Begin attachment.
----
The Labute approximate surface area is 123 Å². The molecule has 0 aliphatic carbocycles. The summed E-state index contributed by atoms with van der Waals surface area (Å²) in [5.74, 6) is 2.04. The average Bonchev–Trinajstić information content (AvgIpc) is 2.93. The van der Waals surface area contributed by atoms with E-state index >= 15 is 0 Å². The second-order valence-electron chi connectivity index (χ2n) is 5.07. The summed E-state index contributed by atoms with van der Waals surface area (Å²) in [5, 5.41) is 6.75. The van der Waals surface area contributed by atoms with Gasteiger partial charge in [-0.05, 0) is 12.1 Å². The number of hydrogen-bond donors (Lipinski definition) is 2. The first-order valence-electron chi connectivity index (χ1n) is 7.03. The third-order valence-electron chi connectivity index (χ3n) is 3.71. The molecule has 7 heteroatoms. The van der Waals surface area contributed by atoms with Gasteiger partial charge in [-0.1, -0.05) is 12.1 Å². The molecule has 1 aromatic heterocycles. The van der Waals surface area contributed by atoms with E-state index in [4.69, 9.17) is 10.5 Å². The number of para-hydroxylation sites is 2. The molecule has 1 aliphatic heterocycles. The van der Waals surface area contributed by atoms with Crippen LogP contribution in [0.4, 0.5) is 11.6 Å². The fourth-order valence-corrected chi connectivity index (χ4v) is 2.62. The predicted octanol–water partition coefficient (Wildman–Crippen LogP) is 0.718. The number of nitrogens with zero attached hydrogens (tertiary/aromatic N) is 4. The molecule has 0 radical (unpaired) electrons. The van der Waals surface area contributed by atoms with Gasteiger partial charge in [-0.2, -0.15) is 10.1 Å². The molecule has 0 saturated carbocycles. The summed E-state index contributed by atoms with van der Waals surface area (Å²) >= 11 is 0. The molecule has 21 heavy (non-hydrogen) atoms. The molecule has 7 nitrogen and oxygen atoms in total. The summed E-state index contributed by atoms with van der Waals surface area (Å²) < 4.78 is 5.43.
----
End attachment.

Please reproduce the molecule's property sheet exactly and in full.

The Labute approximate surface area is 123 Å². The molecule has 0 aliphatic carbocycles. The summed E-state index contributed by atoms with van der Waals surface area (Å²) in [5.74, 6) is 2.04. The average Bonchev–Trinajstić information content (AvgIpc) is 2.93. The van der Waals surface area contributed by atoms with E-state index >= 15 is 0 Å². The second-order valence-electron chi connectivity index (χ2n) is 5.07. The summed E-state index contributed by atoms with van der Waals surface area (Å²) in [5, 5.41) is 6.75. The van der Waals surface area contributed by atoms with Gasteiger partial charge in [-0.05, 0) is 12.1 Å². The number of hydrogen-bond donors (Lipinski definition) is 2. The first-order valence-electron chi connectivity index (χ1n) is 7.03. The third-order valence-electron chi connectivity index (χ3n) is 3.71. The molecule has 7 heteroatoms. The van der Waals surface area contributed by atoms with Gasteiger partial charge in [-0.1, -0.05) is 12.1 Å². The molecule has 1 aromatic heterocycles. The van der Waals surface area contributed by atoms with E-state index in [4.69, 9.17) is 10.5 Å². The number of para-hydroxylation sites is 2. The molecule has 1 aliphatic heterocycles. The van der Waals surface area contributed by atoms with Crippen LogP contribution in [0.4, 0.5) is 11.6 Å². The fourth-order valence-corrected chi connectivity index (χ4v) is 2.62. The predicted octanol–water partition coefficient (Wildman–Crippen LogP) is 0.718. The number of nitrogens with zero attached hydrogens (tertiary/aromatic N) is 4. The molecule has 0 radical (unpaired) electrons. The van der Waals surface area contributed by atoms with Gasteiger partial charge in [-0.2, -0.15) is 10.1 Å². The molecule has 0 saturated carbocycles. The summed E-state index contributed by atoms with van der Waals surface area (Å²) >= 11 is 0. The molecule has 21 heavy (non-hydrogen) atoms. The molecule has 7 nitrogen and oxygen atoms in total. The summed E-state index contributed by atoms with van der Waals surface area (Å²) < 4.78 is 5.43.